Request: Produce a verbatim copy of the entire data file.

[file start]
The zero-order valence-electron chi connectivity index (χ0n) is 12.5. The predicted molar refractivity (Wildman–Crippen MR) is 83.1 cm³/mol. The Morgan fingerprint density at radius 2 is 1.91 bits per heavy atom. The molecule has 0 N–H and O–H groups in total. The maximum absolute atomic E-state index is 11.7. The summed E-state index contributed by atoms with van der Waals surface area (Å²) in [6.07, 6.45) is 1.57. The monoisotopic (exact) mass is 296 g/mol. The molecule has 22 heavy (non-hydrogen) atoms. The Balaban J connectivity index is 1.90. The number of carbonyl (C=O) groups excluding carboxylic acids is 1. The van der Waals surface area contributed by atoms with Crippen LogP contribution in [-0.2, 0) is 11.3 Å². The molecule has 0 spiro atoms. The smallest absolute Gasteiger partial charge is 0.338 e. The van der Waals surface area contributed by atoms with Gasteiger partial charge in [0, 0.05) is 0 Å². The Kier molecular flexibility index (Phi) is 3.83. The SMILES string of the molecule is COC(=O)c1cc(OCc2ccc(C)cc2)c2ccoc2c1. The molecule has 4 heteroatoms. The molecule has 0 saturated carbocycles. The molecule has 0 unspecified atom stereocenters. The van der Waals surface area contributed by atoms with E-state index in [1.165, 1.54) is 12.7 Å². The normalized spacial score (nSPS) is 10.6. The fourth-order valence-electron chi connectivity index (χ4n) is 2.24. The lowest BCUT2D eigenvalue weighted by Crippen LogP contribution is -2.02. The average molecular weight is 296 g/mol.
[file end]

The zero-order valence-electron chi connectivity index (χ0n) is 12.5. The predicted molar refractivity (Wildman–Crippen MR) is 83.1 cm³/mol. The Morgan fingerprint density at radius 2 is 1.91 bits per heavy atom. The molecule has 0 N–H and O–H groups in total. The maximum absolute atomic E-state index is 11.7. The summed E-state index contributed by atoms with van der Waals surface area (Å²) in [6.07, 6.45) is 1.57. The monoisotopic (exact) mass is 296 g/mol. The molecule has 22 heavy (non-hydrogen) atoms. The Balaban J connectivity index is 1.90. The number of carbonyl (C=O) groups excluding carboxylic acids is 1. The van der Waals surface area contributed by atoms with Crippen LogP contribution in [-0.2, 0) is 11.3 Å². The molecule has 0 spiro atoms. The smallest absolute Gasteiger partial charge is 0.338 e. The van der Waals surface area contributed by atoms with Gasteiger partial charge in [0, 0.05) is 0 Å². The Kier molecular flexibility index (Phi) is 3.83. The SMILES string of the molecule is COC(=O)c1cc(OCc2ccc(C)cc2)c2ccoc2c1. The molecule has 4 heteroatoms. The molecule has 0 saturated carbocycles. The molecule has 0 unspecified atom stereocenters. The van der Waals surface area contributed by atoms with E-state index in [1.165, 1.54) is 12.7 Å². The normalized spacial score (nSPS) is 10.6. The fourth-order valence-electron chi connectivity index (χ4n) is 2.24. The lowest BCUT2D eigenvalue weighted by Crippen LogP contribution is -2.02. The average molecular weight is 296 g/mol.